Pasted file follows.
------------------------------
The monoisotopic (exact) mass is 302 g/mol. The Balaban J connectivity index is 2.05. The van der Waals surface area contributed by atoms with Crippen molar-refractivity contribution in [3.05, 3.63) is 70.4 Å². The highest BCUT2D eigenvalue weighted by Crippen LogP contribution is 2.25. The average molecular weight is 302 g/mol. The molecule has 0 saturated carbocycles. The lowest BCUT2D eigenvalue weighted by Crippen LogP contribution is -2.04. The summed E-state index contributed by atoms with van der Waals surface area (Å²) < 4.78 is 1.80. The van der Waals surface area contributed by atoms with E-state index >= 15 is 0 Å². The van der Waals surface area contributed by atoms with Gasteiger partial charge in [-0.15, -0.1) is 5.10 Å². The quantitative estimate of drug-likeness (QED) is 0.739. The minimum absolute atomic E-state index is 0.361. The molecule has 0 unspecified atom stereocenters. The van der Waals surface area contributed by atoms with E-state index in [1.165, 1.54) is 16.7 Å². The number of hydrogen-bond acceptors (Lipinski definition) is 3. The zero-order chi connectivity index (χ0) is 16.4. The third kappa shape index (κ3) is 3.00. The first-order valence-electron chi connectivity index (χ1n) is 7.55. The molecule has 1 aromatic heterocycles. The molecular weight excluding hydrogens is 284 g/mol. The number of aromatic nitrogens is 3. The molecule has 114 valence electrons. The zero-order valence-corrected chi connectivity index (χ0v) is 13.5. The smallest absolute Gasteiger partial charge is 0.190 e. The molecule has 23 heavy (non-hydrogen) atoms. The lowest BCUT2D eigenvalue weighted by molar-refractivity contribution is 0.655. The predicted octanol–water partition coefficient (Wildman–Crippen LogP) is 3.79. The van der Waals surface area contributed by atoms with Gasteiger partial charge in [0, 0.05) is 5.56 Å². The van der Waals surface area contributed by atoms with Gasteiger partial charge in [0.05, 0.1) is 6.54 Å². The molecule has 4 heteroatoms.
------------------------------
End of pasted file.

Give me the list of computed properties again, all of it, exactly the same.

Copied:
The monoisotopic (exact) mass is 302 g/mol. The Balaban J connectivity index is 2.05. The van der Waals surface area contributed by atoms with Crippen molar-refractivity contribution in [3.05, 3.63) is 70.4 Å². The highest BCUT2D eigenvalue weighted by Crippen LogP contribution is 2.25. The average molecular weight is 302 g/mol. The molecule has 0 saturated carbocycles. The lowest BCUT2D eigenvalue weighted by Crippen LogP contribution is -2.04. The summed E-state index contributed by atoms with van der Waals surface area (Å²) < 4.78 is 1.80. The van der Waals surface area contributed by atoms with E-state index >= 15 is 0 Å². The van der Waals surface area contributed by atoms with Gasteiger partial charge in [-0.15, -0.1) is 5.10 Å². The quantitative estimate of drug-likeness (QED) is 0.739. The minimum absolute atomic E-state index is 0.361. The molecule has 0 unspecified atom stereocenters. The van der Waals surface area contributed by atoms with E-state index in [1.165, 1.54) is 16.7 Å². The number of hydrogen-bond acceptors (Lipinski definition) is 3. The zero-order chi connectivity index (χ0) is 16.4. The third kappa shape index (κ3) is 3.00. The first-order valence-electron chi connectivity index (χ1n) is 7.55. The molecule has 1 aromatic heterocycles. The molecular weight excluding hydrogens is 284 g/mol. The number of aromatic nitrogens is 3. The molecule has 114 valence electrons. The zero-order valence-corrected chi connectivity index (χ0v) is 13.5. The smallest absolute Gasteiger partial charge is 0.190 e. The molecule has 23 heavy (non-hydrogen) atoms. The lowest BCUT2D eigenvalue weighted by molar-refractivity contribution is 0.655. The predicted octanol–water partition coefficient (Wildman–Crippen LogP) is 3.79. The van der Waals surface area contributed by atoms with Gasteiger partial charge in [0, 0.05) is 5.56 Å². The van der Waals surface area contributed by atoms with Gasteiger partial charge in [0.05, 0.1) is 6.54 Å². The molecule has 4 heteroatoms.